Police will not be 'routinely armed' says Kenny MacAskill

Firearms officers in Inverness Concerns have been raised over the deployment of armed police

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Scottish police will not be routinely armed, Justice Secretary Kenny MacAskill has said.

Mr MacAskill made a statement to MSPs defending the policy of some police officers carrying handguns on patrols.

He said there had been a nationwide roll-out of a policy that was "endorsed" by three former forces.

The Scottish Conservatives said the use of armed police was "disturbing", while Scottish Labour accused Mr MacAskill of having an "indifferent attitude".

The Scottish Liberal Democrats called the justice secretary "deeply illiberal".

Police Scotland has said the deployment of a small number of armed officers was needed "to address a risk".

Previously, politicians from the Highlands and Highland Council have raised concerns about the deployment of armed officers in their region.

Petitions opposing the policy have been started by Lib Dem MP Danny Alexander and the Inverness Courier newspaper.

Chief Constable Sir Stephen House has said a routine review of the policy would take place in September, but Police Scotland has also said that the operational decision was unlikely to change in the near future.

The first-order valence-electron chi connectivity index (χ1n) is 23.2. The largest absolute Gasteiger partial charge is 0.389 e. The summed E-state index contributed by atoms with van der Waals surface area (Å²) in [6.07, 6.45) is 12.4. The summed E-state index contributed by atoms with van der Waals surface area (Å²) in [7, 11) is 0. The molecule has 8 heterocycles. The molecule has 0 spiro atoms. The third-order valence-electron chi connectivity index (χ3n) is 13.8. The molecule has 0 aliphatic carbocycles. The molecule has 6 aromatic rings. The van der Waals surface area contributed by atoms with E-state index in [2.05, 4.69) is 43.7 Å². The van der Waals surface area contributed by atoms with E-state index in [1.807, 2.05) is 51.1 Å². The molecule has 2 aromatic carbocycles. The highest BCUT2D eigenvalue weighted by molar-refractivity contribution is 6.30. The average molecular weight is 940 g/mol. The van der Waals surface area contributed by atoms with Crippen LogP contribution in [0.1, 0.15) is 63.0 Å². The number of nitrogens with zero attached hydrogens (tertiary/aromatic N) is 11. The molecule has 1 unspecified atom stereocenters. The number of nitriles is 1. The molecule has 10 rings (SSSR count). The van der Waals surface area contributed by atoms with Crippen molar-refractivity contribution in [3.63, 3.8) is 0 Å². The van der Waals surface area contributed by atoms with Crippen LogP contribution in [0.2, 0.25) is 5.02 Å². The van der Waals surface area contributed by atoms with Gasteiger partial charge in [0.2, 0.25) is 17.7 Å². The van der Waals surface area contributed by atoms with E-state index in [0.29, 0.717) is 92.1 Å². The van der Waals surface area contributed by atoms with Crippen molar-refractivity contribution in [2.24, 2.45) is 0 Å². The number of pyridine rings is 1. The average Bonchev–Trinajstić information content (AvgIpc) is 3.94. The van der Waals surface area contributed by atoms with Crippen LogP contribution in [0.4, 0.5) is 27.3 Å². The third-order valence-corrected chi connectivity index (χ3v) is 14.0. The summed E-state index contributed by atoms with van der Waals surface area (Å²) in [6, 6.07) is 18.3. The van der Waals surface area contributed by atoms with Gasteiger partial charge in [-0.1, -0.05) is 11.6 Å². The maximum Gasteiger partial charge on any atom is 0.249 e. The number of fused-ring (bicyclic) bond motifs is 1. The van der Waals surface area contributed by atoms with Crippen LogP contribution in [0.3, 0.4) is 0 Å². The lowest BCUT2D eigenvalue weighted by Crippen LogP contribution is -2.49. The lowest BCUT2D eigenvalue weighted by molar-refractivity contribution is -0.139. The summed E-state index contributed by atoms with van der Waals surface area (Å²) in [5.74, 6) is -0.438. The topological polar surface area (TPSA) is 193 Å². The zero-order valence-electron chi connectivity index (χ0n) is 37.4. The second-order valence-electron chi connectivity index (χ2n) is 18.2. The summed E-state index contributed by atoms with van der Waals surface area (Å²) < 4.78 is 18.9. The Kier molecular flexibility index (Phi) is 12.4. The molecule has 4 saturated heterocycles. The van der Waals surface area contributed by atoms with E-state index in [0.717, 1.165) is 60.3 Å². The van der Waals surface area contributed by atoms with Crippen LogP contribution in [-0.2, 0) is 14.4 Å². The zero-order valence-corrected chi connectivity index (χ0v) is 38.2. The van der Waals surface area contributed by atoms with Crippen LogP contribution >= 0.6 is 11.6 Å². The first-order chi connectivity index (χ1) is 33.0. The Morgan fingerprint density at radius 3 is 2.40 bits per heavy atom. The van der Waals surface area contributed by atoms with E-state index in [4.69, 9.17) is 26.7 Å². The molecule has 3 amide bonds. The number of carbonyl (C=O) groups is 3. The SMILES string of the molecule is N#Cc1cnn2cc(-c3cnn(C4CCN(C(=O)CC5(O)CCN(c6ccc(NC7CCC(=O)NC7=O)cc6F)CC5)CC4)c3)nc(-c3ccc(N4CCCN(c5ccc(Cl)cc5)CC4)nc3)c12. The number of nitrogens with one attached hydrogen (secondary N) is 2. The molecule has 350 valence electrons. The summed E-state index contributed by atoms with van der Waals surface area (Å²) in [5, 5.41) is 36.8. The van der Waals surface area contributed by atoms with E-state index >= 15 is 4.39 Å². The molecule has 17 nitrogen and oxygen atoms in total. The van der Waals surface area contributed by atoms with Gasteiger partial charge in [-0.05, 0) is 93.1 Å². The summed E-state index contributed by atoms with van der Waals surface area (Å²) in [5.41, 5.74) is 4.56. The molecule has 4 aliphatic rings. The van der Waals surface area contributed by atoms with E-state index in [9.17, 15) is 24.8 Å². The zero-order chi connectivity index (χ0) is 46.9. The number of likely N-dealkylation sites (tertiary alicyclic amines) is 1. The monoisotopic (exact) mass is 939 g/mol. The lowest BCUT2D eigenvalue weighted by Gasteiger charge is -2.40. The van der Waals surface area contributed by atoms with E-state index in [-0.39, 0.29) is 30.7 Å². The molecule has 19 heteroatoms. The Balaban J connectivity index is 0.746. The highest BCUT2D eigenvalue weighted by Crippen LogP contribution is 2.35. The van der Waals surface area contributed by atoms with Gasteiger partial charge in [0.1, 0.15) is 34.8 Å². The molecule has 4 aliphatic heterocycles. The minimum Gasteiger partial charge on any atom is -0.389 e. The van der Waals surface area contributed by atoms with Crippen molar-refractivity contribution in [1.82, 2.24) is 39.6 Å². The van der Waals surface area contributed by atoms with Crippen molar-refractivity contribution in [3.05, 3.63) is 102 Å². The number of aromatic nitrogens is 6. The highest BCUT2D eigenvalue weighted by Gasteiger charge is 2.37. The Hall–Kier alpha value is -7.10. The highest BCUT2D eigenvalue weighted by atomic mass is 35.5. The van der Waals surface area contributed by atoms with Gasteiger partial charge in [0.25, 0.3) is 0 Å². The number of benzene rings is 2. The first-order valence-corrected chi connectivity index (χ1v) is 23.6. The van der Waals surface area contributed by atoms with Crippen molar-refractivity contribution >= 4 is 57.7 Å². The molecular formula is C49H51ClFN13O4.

Analysis by BBC Scotland's Home Affairs Correspondent, Reevel Alderson

Out of a total police strength of 17,318, only 275 officers routinely carry guns while on duty.

But even this number does not reflect the number of armed officers on the streets at any one time, since shift patterns and leave reduce it further.

The officers carrying weapons are members of the armed response unit, ready to attend a firearms incident immediately.

Police say when they are not deployed on active firearms duty, they carry out normal policing duties - although they still carry their side arms.

The policy was introduced by the former Strathclyde force in 2008, and followed by Tayside in 2009 and Northern Constabulary just before the single force was created in 2013.

Police say the areas covered accounted for 60% of the Scottish population.

"The current standing firearms authority is not new," MacAskill said.

"Three of the former constabularies - Strathclyde, Tayside and indeed Northern - had endorsed this position prior to the inception of the service."

Critics have pointed out the widening of the policy comes after figures for 2012-13 showed firearm offences had fallen by 32% to the lowest for 10 years.

Homicides, attempted murders and robberies in which firearms were involved were all down too.


Mr Alexander said: "This is a deeply disappointing statement from a minister with a deeply illiberal record as justice secretary.

"It will further fuel anger about the routine use of armed police officers.

"Kenny MacAskill had a chance to show he was able to listen to the sincerely-held concerns of many in the Highlands but instead he has once again turned a deaf ear.